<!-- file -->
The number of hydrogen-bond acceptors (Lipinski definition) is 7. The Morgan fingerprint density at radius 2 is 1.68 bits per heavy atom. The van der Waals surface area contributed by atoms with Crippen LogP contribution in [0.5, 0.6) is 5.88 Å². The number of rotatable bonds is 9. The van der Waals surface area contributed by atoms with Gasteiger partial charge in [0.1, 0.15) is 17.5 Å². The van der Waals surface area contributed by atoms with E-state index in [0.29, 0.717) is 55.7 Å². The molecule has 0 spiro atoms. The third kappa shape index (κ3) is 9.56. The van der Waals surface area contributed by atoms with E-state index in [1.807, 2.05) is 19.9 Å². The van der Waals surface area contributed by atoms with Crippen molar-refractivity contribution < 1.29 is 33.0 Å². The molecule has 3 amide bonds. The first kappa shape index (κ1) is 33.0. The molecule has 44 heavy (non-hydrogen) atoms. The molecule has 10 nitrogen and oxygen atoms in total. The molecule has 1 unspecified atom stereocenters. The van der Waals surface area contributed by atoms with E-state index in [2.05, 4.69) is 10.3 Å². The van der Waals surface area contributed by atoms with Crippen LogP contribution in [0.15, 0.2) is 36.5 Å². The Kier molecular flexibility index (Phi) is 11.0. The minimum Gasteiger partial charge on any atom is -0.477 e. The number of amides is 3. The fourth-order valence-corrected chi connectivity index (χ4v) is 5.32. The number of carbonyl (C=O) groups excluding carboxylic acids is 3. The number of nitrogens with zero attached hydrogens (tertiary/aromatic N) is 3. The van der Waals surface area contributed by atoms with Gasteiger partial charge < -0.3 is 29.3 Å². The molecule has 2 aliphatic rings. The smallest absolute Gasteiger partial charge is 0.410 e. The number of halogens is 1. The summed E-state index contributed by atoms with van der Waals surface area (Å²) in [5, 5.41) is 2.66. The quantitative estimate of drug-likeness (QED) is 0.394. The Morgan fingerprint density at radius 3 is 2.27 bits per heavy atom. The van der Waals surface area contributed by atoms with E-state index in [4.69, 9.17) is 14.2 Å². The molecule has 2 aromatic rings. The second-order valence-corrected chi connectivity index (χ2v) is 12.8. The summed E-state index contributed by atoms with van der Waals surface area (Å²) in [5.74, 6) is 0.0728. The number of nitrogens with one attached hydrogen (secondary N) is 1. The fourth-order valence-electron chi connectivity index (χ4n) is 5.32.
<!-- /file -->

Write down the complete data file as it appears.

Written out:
The number of hydrogen-bond acceptors (Lipinski definition) is 7. The Morgan fingerprint density at radius 2 is 1.68 bits per heavy atom. The van der Waals surface area contributed by atoms with Crippen LogP contribution in [0.5, 0.6) is 5.88 Å². The number of rotatable bonds is 9. The van der Waals surface area contributed by atoms with Gasteiger partial charge in [0.1, 0.15) is 17.5 Å². The van der Waals surface area contributed by atoms with E-state index in [0.29, 0.717) is 55.7 Å². The molecule has 0 spiro atoms. The third kappa shape index (κ3) is 9.56. The van der Waals surface area contributed by atoms with E-state index in [1.807, 2.05) is 19.9 Å². The van der Waals surface area contributed by atoms with Crippen molar-refractivity contribution < 1.29 is 33.0 Å². The molecule has 3 amide bonds. The first kappa shape index (κ1) is 33.0. The molecule has 44 heavy (non-hydrogen) atoms. The molecule has 10 nitrogen and oxygen atoms in total. The molecule has 1 unspecified atom stereocenters. The van der Waals surface area contributed by atoms with E-state index in [2.05, 4.69) is 10.3 Å². The van der Waals surface area contributed by atoms with Crippen LogP contribution in [0.15, 0.2) is 36.5 Å². The Kier molecular flexibility index (Phi) is 11.0. The minimum Gasteiger partial charge on any atom is -0.477 e. The number of amides is 3. The fourth-order valence-corrected chi connectivity index (χ4v) is 5.32. The number of carbonyl (C=O) groups excluding carboxylic acids is 3. The number of nitrogens with zero attached hydrogens (tertiary/aromatic N) is 3. The van der Waals surface area contributed by atoms with Gasteiger partial charge < -0.3 is 29.3 Å². The molecule has 2 aliphatic rings. The smallest absolute Gasteiger partial charge is 0.410 e. The number of halogens is 1. The summed E-state index contributed by atoms with van der Waals surface area (Å²) in [5, 5.41) is 2.66. The quantitative estimate of drug-likeness (QED) is 0.394. The Morgan fingerprint density at radius 3 is 2.27 bits per heavy atom. The van der Waals surface area contributed by atoms with E-state index in [4.69, 9.17) is 14.2 Å². The molecule has 2 aromatic rings. The second-order valence-corrected chi connectivity index (χ2v) is 12.8. The summed E-state index contributed by atoms with van der Waals surface area (Å²) in [5.74, 6) is 0.0728. The number of nitrogens with one attached hydrogen (secondary N) is 1. The fourth-order valence-electron chi connectivity index (χ4n) is 5.32.